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Chatting with my brother yesterday afternoon over our McDonalds luncheon, he mentioned a mini-debate going on in the opinion and letters pages of the not so venerable South China Morning Post concerning the horrific plight of domestic helpers in Hong Kong.

The Kitchen Maid by Jan Vemeer The arguments roughly were: how hard they worked, how badly they were compensated, how harsh their employers were and how little support the got from the Hong Kong government or their own in ensuring that they were treated properly.

The rebuttal was that Hong Kongers as a whole generally work hard, for long hours, without much sympathy from their employers and the plight of our poor people is generally acknowledged to be abysmal. The Hong Kong government keeps saying it’ll do something about it but the Oligopolists that control most of our businesses don’t want it, and are far more influential then the collective remainder of Hong Kong’s people. The government’s not being mean to domestic helpers, it’s being mean to all of us.

A brisk summary, but it’ll suffice.

Our discussion got me thinking.

Hong Kong by night We, Hong Kongers, We, Indians of the middle-class, draw on a tremendous labour pool of the third world to act as our domestic staff. They provide the critical support services at strikingly cheap prices that allow us to gain the maximum efficiency out of our days by working extended hours and not having to do basic tasks, that are hard, time consuming, demanding, unrewarding but ultimately very necessary.

It is widely agreed, so don’t disagree just to be contrary, that we live in the most interesting of times, for both the right and the wrong reasons. I don’t want to list the wrong reasons, but any reputable newspaper ought to be able to give you a sufficiently complete picture of those.

One of the right reasons is the tremendous progress of technology of which we are all the beneficiaries. Antibiotics, Mobile Phones, Computers, Air Travel, the Internet and a whole host of other world changing technologies proliferate (rather like Nuclear technology does, but more legally). Our technology lets us solve unbelievable problems. It lets us solve problems that are beyond the scale of the human mind in terms of complexity, repetivity, accuracy and sophistication.

In this age, where people barely use a pen to write anymore, we are still compelled, to use humans to cook, clean, iron and all our other domestic tasks. Why has no automation at all really made it into the home lives of people? How come there isn’t one serious and viable tool for full automation of the domestic? Of course we’ve made it much more efficient, vacuum cleaners instead of brooms, but efficiency is a linear improvement inside the same paradigm. Where’s the radical change, the industrial revolution applied to the domestic sciences?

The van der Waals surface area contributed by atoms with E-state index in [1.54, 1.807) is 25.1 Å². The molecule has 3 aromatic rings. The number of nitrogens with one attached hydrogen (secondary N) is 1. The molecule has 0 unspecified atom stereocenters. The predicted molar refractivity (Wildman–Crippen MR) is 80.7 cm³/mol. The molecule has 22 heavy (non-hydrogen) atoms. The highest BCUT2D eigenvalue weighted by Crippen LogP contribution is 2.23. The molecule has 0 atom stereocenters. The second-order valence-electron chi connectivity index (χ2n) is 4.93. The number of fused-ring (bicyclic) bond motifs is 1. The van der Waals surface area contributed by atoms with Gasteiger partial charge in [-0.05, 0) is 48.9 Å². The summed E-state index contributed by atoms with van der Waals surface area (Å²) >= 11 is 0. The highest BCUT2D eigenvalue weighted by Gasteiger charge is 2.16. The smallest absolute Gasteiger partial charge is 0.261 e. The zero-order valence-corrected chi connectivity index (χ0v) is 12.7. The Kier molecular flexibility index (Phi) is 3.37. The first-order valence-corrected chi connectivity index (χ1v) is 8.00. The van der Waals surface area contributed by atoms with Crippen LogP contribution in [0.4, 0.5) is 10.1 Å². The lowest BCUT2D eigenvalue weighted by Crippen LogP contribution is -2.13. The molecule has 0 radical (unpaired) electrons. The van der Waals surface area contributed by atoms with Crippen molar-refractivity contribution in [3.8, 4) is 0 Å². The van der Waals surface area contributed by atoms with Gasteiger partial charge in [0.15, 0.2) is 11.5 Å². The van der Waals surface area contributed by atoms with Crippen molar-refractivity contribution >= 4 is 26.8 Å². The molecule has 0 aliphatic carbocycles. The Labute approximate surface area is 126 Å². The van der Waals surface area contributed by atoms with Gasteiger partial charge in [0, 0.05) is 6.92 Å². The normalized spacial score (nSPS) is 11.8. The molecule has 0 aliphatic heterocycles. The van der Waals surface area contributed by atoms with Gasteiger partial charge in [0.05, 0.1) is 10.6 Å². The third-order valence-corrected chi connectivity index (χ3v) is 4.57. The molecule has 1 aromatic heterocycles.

It somehow happens, that the most basic things we do every day, that we could probably use the most relief from and which would substantially improve the collective human condition for all people if we could get it delivered on a mass scale, is probably the one thing that seems the furthermost away in this age of improvement. In fact, it’s easier to calculate the cost of a flight from two cities I’ve never been to, via a third country that I’ve never heard off, then it is to find a machine that even looks remotely capable of doing my ironing.

Robots - that shite movieThe answer fundamentally may lie in that it’s too difficult. These things that humans can do with their lateral mind and their awkwardly shaped limbs pose fundamental problems that do seem beyond the ken of robots and mechanization. We built all the furniture, so we don’t find it that awkward to use, a robot might well disagree.

A Medeval SerfThe other answer lies in that it’s not worth it. People are fundamentally cheaper to use for tasks that are human specific. They know how to do it, they don’t require special knowledge, and can be taught the basics rather quickly even if they are unfamiliar. The complexity of human social and living habits can be explained to one person, who can and usually does keep track of multiple things without too much effort. The people are a better tool, at a reasonably cheap cost. The result is that it’s not worth developing a automated solution that would do domestic tasks, because it will be cheaper to put the available human labour to use.

Of course I don’t believe it’s impossible, or that it will always stay this way. Every day we learn new tricks, we develop new methods of solving problems that we thought were previously unsolvable, and we discover problems that appear insurmountable. Eventually someone, somewhere, will get around to solving this one.

It just hasn’t happened yet.


One Comment

  1. 1. You obviously haven’t heard stories of domestic workers abusing children, stealing from their employers, and lying about the grocery spending to keep the change.

    2. Technology is slowly making it into our living rooms. The Roomba is a good example.

    3. Why do you think Honda is developing ASIMO? It’s not just for shows. The Japanese population is aging and there are insufficient workers to take care of the elderly. It is hope that robots can eventually fill this gap, perhaps even make the old less lonely (hence the development of human-like androids).

    4. Isn’t “foreign domestic helper” a bit of an oxymoron?

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